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Fifteen Thoughts on the Fifteenth Anniversary of Titanic

Photo: Paramount Pictures

Wednesday, December 19, marked the fifteenth anniversary of the James Cameron epic weepie Titanic. Here are fifteen thoughts, small and large, personal and not, on the occasion.

1. Originally, James Cameron wanted Jared Leto to play Jack (Leto wouldn’t audition) and Claire Danes to play Rose (who turned it down because she’d “just made a romantic epic,” Romeo + Juliet). Guys, we could have had My So-Called Life With Nicer Clothes on a Boat. Also, imagine the manner of cry faces that Danes could have pulled here. The mind reels.

2. Titanic clocks in at three hours, fifteen minutes. This marks the first movie where I left the theater twice for pee breaks. My parents saw it near Camp Lejeune, North Carolina, and the theater had an intermission so that people could go to the restroom. (And smoke.) Titanic is not Lawrence of Arabia — it doesn’t have an actual intermission; they just stopped it at a random time because it was that long.

3. The first time we see Kate Winslet’s face, it’s from underneath a giant purple hat. She was 21, Leonardo DiCaprio 22, and she somehow looks a decade older than him.

4. I thought the scenes showing the engine room were so sexually charged — sweaty, sooty guys shoveling coal, the oiled machines churning in rhythm. But maybe that’s because I was 16 and everything is sexually charged at that age.

5. I remember thinking, who wants to take a maiden voyage of anything? I’ll pass! Let someone else make sure it works, and I’ll take the fifth voyage. We had just done a unit on Greek tragedies in school, so I was very proud to review the movie to my parents by saying, “The hubris!” over and over again.

6. The movie cost a ton to make — they created a full-size replica of the ship and floated it off Mexico to film — but it was also the first movie to gross over a billion dollars. When you add in the worldwide earnings from its April 2012 rerelease in 3-D, it adds up to more than $2 billion to date. The only movie to earn more than that is Avatar, another James Cameron movie, which is crazy because I’d rather watch Titanic every day than sit through that FernGully rip-off again.

7. Did Billy Zane unintentionally kick off the guyliner trend?

8. When the scene of Jack having dinner in Rose’s world, all caviar and proper stuffiness in the first-class cabin, is juxtaposed with her in his world, busting out a jig at the Irish dance party in third class, it really makes you think the poor life is so much richer, amirite? Still, it’s not.

9. As Kathy Bates, who plays the Unsinkable Molly Brown, helps Jack navigate first class, even telling him which fork to use, I kept thinking about how the nice guy from the hotel also does that for Julia Roberts in Pretty Woman, and how they could team up and do some kind of reality show where they teach straight-talk etiquette classes, because I would definitely watch that. Why isn’t there an etiquette teacher reality show yet? Is there an etiquette teacher reality show I don’t know about?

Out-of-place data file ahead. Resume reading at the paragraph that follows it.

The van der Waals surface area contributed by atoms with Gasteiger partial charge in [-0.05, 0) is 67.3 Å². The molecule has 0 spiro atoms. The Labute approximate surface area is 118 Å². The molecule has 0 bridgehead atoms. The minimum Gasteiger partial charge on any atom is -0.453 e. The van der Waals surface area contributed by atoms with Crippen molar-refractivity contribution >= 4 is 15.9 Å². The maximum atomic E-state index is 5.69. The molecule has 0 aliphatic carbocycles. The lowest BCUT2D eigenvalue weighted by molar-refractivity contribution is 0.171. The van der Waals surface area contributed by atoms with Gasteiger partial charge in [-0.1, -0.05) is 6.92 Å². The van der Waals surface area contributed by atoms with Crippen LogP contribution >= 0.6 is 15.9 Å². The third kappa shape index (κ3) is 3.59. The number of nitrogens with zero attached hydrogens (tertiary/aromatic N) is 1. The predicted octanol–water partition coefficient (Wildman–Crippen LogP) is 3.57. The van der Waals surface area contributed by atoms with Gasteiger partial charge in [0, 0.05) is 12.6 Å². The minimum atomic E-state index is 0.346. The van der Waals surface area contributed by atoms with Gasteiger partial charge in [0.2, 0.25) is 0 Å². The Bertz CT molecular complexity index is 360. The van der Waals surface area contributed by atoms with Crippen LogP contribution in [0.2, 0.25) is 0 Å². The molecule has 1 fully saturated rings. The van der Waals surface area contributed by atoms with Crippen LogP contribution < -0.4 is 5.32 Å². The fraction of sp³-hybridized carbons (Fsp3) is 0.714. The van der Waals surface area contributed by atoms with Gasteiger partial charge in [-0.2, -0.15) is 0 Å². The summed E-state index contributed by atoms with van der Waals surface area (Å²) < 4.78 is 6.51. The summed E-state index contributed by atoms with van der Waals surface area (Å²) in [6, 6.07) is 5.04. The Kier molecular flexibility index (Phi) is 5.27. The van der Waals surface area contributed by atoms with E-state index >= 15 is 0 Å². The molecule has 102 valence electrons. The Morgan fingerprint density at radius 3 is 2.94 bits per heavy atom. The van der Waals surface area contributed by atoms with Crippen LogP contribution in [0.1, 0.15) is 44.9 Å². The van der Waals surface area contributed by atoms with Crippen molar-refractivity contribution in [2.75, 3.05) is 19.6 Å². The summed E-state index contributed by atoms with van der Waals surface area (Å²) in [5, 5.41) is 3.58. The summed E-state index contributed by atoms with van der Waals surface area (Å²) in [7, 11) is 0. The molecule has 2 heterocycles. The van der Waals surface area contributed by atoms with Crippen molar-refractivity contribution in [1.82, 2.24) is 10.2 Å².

10. Oh, the jewelry. To me, that jade and gold butterfly hair comb was always more covetable than the Heart of the Ocean necklace, but half the girls in my high school in the D.C. suburbs wore knockoffs regardless. There was even a Heart of the Ocean battle at the 1998 Academy Awards — Celine Dion wore a $2.2 million version of the necklace and champ Gloria Stuart (she played old-age Rose) wore a $20 million one. The necklace is a blue diamond, not a sapphire, surrounded by white diamonds, but it looks a lot like Kate Middleton’s engagement ring, which is weird because the $2.2 million necklace was auctioned off to benefit Princess Diana’s charity after she died.

11. Jack is from Chippewa Falls, Wisconsin. He’s the second greatest fictional Chippewa Falls resident, after Annie Hall.

12. Cal’s mean British valet/assistant guy is named Spicer Lovejoy, perhaps one of the best character names of all time. If this is not a name currently used in porn, can any of the porn actors currently reading this piece please make that happen?

13. Those flares they shoot off are so pathetic, especially considering the captain knows the nearest ship is four hours away. Seriously, Pi’s life raft had better flares. This was the moment in the movie when I started weeping. I’d had a knot in my stomach because I knew the ship was going down and it wasn’t going to end well, but I hadn’t cried yet. So here’s where I snot-face, gasping-cry lost it. All those people trying to get in the lifeboats, and there’s only enough room for half of them? And the poor lady with an infant has to stand there so a rich guy can take the last spot? And the musicians are willing to die playing their instruments to calm the crowd? Weeeeeeping.

14. In my memory, Celine Dion belts out “My Heart Will Go On” during a few emotional moments in the movie, like after the “I’m the king of the world” scene on the bow, and definitely when Jack dies. Get ready to be shocked: There is no Celine until the end credits. The only singing voice heard during the film is from Norwegian soprano Sissel Kyrkjebø.  

15. I have made it a point in the fifteen years since to not see movies in a theater if I know they are going to make me sob in public. I’m talking things like Schindler’s List (or really any Holocaust film), Hotel Rwanda, or that new tsunami movie The Impossible, the trailer of which made me cry. Thanks to Titanic, I now save such intense displays of emotion for the privacy of my living room.

15 Thoughts on the 15th Anniversary of Titanic